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Calculolytic Diets

General Information

Until recently, surgical removal was the only method of treating urinary calculi (stones). While certain types of stones still must be removed by surgery, many can be dissolved with special diets. These diets contain smaller amounts of highly digestible proteins to decrease ammonium ion formation during digestion, small amounts of phosphorous and magnesium to decrease mineral crystals in the urine, and larger amounts of salt to increase thirst and urine production. In addition, these diets cause your pet to produce acid urine so that calculi are less likely to form again.

With these diets, signs of urinary discomfort usually disappear within 7-10 days, and stones are actually dissolved within 4-16 weeks (average 8 weeks). The speed at which stones dissolve is determined by both their size and number. Unfortunately the diets DO NOT always work. There are several reasons why this may happen but one of the most important is that there are types of stones that are not effected by the diet.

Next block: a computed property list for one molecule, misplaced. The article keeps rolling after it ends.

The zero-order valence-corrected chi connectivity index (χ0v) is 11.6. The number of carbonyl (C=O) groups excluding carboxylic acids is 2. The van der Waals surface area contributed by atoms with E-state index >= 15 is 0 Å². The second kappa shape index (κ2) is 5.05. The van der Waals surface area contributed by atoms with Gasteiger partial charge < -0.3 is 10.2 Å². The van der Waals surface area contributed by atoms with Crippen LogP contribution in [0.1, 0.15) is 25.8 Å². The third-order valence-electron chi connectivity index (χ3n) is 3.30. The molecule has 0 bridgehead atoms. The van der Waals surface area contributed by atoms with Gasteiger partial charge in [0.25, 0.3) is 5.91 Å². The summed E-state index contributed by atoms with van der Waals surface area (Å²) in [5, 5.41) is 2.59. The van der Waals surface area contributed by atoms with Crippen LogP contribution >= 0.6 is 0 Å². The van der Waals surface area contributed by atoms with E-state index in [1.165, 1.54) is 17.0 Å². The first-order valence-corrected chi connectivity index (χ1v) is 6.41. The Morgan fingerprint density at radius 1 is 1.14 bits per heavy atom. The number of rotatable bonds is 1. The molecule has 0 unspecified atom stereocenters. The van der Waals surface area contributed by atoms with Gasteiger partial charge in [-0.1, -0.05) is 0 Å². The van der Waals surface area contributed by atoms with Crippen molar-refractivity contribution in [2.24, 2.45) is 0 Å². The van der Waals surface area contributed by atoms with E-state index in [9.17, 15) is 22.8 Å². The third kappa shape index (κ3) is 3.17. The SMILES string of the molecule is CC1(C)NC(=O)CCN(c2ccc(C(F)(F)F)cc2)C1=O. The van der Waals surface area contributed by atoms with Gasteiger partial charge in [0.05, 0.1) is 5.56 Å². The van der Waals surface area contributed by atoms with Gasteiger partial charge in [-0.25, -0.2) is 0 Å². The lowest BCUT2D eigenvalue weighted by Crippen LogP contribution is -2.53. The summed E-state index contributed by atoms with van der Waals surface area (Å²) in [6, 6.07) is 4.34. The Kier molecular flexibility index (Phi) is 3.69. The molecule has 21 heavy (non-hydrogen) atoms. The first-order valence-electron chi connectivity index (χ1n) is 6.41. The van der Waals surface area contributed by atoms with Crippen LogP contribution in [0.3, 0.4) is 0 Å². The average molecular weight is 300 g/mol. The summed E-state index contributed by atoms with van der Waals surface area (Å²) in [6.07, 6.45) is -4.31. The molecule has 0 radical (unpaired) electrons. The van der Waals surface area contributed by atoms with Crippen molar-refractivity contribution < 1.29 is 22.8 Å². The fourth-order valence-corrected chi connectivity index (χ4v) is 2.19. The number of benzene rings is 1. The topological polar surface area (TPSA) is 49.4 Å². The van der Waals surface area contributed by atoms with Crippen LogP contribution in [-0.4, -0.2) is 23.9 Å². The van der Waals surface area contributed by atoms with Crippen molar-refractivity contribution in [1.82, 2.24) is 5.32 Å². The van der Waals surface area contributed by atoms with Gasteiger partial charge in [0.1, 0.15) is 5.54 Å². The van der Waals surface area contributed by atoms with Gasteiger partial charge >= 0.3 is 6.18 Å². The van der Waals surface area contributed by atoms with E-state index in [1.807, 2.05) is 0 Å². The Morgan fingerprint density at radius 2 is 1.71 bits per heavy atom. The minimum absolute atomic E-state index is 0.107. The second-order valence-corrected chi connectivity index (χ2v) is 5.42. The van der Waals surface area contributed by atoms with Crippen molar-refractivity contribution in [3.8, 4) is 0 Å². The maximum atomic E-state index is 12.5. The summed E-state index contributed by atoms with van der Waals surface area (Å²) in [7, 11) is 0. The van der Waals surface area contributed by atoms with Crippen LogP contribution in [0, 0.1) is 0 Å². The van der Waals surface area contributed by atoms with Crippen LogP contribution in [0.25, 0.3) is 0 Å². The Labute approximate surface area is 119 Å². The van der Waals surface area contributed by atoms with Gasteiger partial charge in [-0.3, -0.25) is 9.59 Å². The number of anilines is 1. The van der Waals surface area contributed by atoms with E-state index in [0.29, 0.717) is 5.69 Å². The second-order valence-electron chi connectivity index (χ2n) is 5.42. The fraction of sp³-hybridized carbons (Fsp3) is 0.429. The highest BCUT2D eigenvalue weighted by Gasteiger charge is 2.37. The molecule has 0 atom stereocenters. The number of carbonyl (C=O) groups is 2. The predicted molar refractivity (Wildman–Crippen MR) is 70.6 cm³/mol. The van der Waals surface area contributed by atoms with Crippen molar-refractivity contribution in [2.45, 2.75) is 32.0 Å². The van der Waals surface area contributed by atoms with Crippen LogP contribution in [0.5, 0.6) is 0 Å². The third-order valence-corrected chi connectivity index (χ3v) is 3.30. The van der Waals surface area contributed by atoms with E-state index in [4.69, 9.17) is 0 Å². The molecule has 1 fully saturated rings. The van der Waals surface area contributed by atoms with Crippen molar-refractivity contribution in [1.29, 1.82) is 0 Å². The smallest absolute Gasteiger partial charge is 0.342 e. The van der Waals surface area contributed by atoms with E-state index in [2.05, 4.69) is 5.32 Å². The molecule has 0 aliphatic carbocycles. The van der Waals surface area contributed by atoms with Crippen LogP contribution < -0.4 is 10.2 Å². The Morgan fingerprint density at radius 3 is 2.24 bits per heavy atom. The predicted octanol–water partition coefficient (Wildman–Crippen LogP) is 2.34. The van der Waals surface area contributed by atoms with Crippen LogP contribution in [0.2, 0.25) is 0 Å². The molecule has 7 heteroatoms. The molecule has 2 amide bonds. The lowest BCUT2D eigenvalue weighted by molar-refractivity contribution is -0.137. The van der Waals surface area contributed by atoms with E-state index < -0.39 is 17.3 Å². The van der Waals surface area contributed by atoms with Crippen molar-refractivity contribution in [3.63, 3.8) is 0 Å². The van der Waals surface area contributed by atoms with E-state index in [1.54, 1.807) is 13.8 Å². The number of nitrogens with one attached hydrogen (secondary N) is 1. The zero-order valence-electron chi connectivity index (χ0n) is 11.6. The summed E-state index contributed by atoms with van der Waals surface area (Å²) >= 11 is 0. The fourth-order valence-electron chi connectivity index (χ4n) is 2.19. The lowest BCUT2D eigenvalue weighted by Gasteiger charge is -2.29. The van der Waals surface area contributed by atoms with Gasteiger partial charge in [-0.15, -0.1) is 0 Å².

Important Points in Treatment

1. Allow free access to clean, fresh water at all times.

2. Feed only the prescribed diet. Do not give any table scraps, meat, liver, breakfast cereals, vegetables, milk, cheese, eggs, calcium tablets or vitamin/mineral supplements.

3. Your pet will urinate more frequently with this diet, so be sure your pet is exercised frequently and has the opportunity to urinate.

4. Feed as follows:

5. Pets that are reluctant to eat the prescription diet may appreciate the food more if it is warmed or flavored with small amounts of garlic or onion powder.

6. It may be necessary to mix the prescription diet with your pet's normal diet. Then gradually decrease the amount of the normal diet offered while increasing the amount of prescription diet. Do this over a 10-day period.

Notify the Doctor if Any of the Following Occur:

* Your pet refuses to eat the prescription diet.

* Your pet's problem continues after 14 days.

* Your pet seems unable to urinate.


___ Please make an appointment for follow-up radiographic (x-ray) evaluation.